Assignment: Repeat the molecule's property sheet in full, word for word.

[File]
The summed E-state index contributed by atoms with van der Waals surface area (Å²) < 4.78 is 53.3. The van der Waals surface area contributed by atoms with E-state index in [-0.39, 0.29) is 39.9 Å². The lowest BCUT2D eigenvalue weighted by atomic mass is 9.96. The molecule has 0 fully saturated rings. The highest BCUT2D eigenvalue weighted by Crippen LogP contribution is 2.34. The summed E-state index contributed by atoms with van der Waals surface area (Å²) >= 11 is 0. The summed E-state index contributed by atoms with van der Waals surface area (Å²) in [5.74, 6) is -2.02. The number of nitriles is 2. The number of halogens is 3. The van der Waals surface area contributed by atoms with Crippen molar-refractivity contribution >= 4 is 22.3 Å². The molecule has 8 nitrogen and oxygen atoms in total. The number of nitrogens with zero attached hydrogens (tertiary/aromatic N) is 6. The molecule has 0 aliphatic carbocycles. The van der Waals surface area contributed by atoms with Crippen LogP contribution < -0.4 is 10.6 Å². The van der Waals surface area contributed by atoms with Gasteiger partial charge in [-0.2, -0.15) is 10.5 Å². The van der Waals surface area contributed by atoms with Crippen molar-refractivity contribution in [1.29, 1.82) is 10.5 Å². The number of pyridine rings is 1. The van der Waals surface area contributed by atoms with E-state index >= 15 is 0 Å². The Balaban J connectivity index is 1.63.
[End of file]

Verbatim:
The summed E-state index contributed by atoms with van der Waals surface area (Å²) < 4.78 is 53.3. The van der Waals surface area contributed by atoms with E-state index in [-0.39, 0.29) is 39.9 Å². The lowest BCUT2D eigenvalue weighted by atomic mass is 9.96. The molecule has 0 fully saturated rings. The highest BCUT2D eigenvalue weighted by Crippen LogP contribution is 2.34. The summed E-state index contributed by atoms with van der Waals surface area (Å²) >= 11 is 0. The summed E-state index contributed by atoms with van der Waals surface area (Å²) in [5.74, 6) is -2.02. The number of nitriles is 2. The number of halogens is 3. The van der Waals surface area contributed by atoms with Crippen molar-refractivity contribution >= 4 is 22.3 Å². The molecule has 8 nitrogen and oxygen atoms in total. The number of nitrogens with zero attached hydrogens (tertiary/aromatic N) is 6. The molecule has 0 aliphatic carbocycles. The van der Waals surface area contributed by atoms with Crippen LogP contribution < -0.4 is 10.6 Å². The van der Waals surface area contributed by atoms with Gasteiger partial charge in [-0.2, -0.15) is 10.5 Å². The van der Waals surface area contributed by atoms with Crippen molar-refractivity contribution in [1.29, 1.82) is 10.5 Å². The number of pyridine rings is 1. The van der Waals surface area contributed by atoms with E-state index >= 15 is 0 Å². The Balaban J connectivity index is 1.63.